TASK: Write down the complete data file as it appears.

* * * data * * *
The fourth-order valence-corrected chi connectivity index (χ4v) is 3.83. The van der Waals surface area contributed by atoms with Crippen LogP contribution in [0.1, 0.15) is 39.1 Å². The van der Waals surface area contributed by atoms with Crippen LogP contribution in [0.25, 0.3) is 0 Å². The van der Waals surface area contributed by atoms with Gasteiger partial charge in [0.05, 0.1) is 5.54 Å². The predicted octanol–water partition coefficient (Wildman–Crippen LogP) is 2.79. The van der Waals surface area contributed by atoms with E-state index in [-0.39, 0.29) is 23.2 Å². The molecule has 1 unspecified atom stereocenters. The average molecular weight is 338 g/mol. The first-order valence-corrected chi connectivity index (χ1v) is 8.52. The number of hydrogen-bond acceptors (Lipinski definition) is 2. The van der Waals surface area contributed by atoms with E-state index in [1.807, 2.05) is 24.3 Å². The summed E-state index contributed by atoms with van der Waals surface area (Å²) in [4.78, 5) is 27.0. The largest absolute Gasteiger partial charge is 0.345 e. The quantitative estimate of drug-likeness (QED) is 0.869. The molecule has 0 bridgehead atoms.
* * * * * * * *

The fourth-order valence-corrected chi connectivity index (χ4v) is 3.83. The van der Waals surface area contributed by atoms with Crippen LogP contribution in [0.1, 0.15) is 39.1 Å². The van der Waals surface area contributed by atoms with Crippen LogP contribution in [0.25, 0.3) is 0 Å². The van der Waals surface area contributed by atoms with Gasteiger partial charge in [0.05, 0.1) is 5.54 Å². The predicted octanol–water partition coefficient (Wildman–Crippen LogP) is 2.79. The van der Waals surface area contributed by atoms with E-state index in [-0.39, 0.29) is 23.2 Å². The molecule has 1 unspecified atom stereocenters. The average molecular weight is 338 g/mol. The first-order valence-corrected chi connectivity index (χ1v) is 8.52. The number of hydrogen-bond acceptors (Lipinski definition) is 2. The van der Waals surface area contributed by atoms with E-state index in [1.807, 2.05) is 24.3 Å². The summed E-state index contributed by atoms with van der Waals surface area (Å²) in [4.78, 5) is 27.0. The largest absolute Gasteiger partial charge is 0.345 e. The quantitative estimate of drug-likeness (QED) is 0.869. The molecule has 0 bridgehead atoms.